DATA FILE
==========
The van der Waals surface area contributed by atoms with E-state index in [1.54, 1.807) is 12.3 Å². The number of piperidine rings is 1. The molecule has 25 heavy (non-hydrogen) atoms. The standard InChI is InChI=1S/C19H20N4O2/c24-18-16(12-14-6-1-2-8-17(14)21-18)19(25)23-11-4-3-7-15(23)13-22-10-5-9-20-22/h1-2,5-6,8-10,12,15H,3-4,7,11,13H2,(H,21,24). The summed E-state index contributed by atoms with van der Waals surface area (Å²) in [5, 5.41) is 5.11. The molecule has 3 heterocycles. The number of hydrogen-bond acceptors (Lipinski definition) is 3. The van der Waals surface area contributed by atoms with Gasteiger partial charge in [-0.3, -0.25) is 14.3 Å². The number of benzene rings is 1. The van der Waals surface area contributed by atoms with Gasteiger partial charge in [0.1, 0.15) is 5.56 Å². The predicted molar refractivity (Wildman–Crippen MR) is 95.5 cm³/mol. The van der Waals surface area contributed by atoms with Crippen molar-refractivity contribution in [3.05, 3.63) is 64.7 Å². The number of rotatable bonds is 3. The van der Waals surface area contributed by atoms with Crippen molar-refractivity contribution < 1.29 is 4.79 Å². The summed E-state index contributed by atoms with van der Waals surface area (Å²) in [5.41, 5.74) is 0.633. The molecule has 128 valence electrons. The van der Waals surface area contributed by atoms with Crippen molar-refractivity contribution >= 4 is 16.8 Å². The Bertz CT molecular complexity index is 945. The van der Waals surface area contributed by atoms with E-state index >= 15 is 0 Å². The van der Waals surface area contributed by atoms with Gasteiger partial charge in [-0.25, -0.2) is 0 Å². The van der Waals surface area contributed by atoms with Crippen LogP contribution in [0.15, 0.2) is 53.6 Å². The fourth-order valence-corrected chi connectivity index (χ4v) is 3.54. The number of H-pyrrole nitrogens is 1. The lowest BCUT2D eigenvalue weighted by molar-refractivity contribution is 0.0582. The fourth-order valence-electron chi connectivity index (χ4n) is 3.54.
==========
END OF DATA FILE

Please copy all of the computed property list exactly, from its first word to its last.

The van der Waals surface area contributed by atoms with E-state index in [1.54, 1.807) is 12.3 Å². The number of piperidine rings is 1. The molecule has 25 heavy (non-hydrogen) atoms. The standard InChI is InChI=1S/C19H20N4O2/c24-18-16(12-14-6-1-2-8-17(14)21-18)19(25)23-11-4-3-7-15(23)13-22-10-5-9-20-22/h1-2,5-6,8-10,12,15H,3-4,7,11,13H2,(H,21,24). The summed E-state index contributed by atoms with van der Waals surface area (Å²) in [5, 5.41) is 5.11. The molecule has 3 heterocycles. The number of hydrogen-bond acceptors (Lipinski definition) is 3. The van der Waals surface area contributed by atoms with Gasteiger partial charge in [-0.3, -0.25) is 14.3 Å². The number of benzene rings is 1. The van der Waals surface area contributed by atoms with Gasteiger partial charge in [0.1, 0.15) is 5.56 Å². The predicted molar refractivity (Wildman–Crippen MR) is 95.5 cm³/mol. The van der Waals surface area contributed by atoms with Crippen molar-refractivity contribution in [3.05, 3.63) is 64.7 Å². The number of rotatable bonds is 3. The van der Waals surface area contributed by atoms with Crippen molar-refractivity contribution < 1.29 is 4.79 Å². The summed E-state index contributed by atoms with van der Waals surface area (Å²) in [5.41, 5.74) is 0.633. The molecule has 128 valence electrons. The van der Waals surface area contributed by atoms with Crippen molar-refractivity contribution >= 4 is 16.8 Å². The Bertz CT molecular complexity index is 945. The van der Waals surface area contributed by atoms with E-state index >= 15 is 0 Å². The van der Waals surface area contributed by atoms with Gasteiger partial charge in [-0.25, -0.2) is 0 Å². The van der Waals surface area contributed by atoms with Crippen LogP contribution in [0.15, 0.2) is 53.6 Å². The fourth-order valence-corrected chi connectivity index (χ4v) is 3.54. The number of H-pyrrole nitrogens is 1. The lowest BCUT2D eigenvalue weighted by molar-refractivity contribution is 0.0582. The fourth-order valence-electron chi connectivity index (χ4n) is 3.54.